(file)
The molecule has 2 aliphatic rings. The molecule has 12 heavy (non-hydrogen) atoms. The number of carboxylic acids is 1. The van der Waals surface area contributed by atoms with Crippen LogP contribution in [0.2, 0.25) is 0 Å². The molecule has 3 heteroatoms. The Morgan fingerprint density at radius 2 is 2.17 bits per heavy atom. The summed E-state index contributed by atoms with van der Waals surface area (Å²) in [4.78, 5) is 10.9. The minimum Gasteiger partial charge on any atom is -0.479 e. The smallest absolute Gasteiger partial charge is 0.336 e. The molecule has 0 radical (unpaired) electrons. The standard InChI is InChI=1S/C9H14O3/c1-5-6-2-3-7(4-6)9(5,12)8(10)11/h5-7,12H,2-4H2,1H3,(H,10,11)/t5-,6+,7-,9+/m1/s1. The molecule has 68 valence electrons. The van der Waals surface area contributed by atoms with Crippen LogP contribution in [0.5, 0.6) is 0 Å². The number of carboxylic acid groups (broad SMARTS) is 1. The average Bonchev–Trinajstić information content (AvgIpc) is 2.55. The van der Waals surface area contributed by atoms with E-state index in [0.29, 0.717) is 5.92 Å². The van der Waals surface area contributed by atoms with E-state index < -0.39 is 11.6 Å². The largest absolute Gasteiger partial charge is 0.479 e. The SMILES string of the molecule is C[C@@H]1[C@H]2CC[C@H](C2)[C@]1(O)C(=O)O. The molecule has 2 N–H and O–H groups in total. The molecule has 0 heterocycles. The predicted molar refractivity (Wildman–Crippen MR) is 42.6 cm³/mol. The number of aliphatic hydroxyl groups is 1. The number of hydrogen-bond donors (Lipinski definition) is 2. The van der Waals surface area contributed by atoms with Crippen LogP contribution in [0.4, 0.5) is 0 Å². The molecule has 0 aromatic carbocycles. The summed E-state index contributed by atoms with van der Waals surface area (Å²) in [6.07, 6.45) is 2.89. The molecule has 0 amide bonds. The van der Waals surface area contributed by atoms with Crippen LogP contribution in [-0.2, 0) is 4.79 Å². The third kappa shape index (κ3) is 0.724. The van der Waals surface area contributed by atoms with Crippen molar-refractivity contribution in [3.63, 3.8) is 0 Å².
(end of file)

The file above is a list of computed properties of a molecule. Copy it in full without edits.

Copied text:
The molecule has 2 aliphatic rings. The molecule has 12 heavy (non-hydrogen) atoms. The number of carboxylic acids is 1. The van der Waals surface area contributed by atoms with Crippen LogP contribution in [0.2, 0.25) is 0 Å². The molecule has 3 heteroatoms. The Morgan fingerprint density at radius 2 is 2.17 bits per heavy atom. The summed E-state index contributed by atoms with van der Waals surface area (Å²) in [4.78, 5) is 10.9. The minimum Gasteiger partial charge on any atom is -0.479 e. The smallest absolute Gasteiger partial charge is 0.336 e. The molecule has 0 radical (unpaired) electrons. The standard InChI is InChI=1S/C9H14O3/c1-5-6-2-3-7(4-6)9(5,12)8(10)11/h5-7,12H,2-4H2,1H3,(H,10,11)/t5-,6+,7-,9+/m1/s1. The molecule has 68 valence electrons. The van der Waals surface area contributed by atoms with Crippen LogP contribution in [0.5, 0.6) is 0 Å². The number of carboxylic acid groups (broad SMARTS) is 1. The average Bonchev–Trinajstić information content (AvgIpc) is 2.55. The van der Waals surface area contributed by atoms with E-state index in [0.29, 0.717) is 5.92 Å². The van der Waals surface area contributed by atoms with E-state index < -0.39 is 11.6 Å². The largest absolute Gasteiger partial charge is 0.479 e. The SMILES string of the molecule is C[C@@H]1[C@H]2CC[C@H](C2)[C@]1(O)C(=O)O. The molecule has 2 N–H and O–H groups in total. The molecule has 0 heterocycles. The predicted molar refractivity (Wildman–Crippen MR) is 42.6 cm³/mol. The number of aliphatic hydroxyl groups is 1. The number of hydrogen-bond donors (Lipinski definition) is 2. The van der Waals surface area contributed by atoms with Crippen LogP contribution in [0.4, 0.5) is 0 Å². The molecule has 0 aromatic carbocycles. The summed E-state index contributed by atoms with van der Waals surface area (Å²) in [6.07, 6.45) is 2.89. The molecule has 0 amide bonds. The van der Waals surface area contributed by atoms with Crippen LogP contribution in [-0.2, 0) is 4.79 Å². The third kappa shape index (κ3) is 0.724. The van der Waals surface area contributed by atoms with Crippen molar-refractivity contribution in [3.63, 3.8) is 0 Å².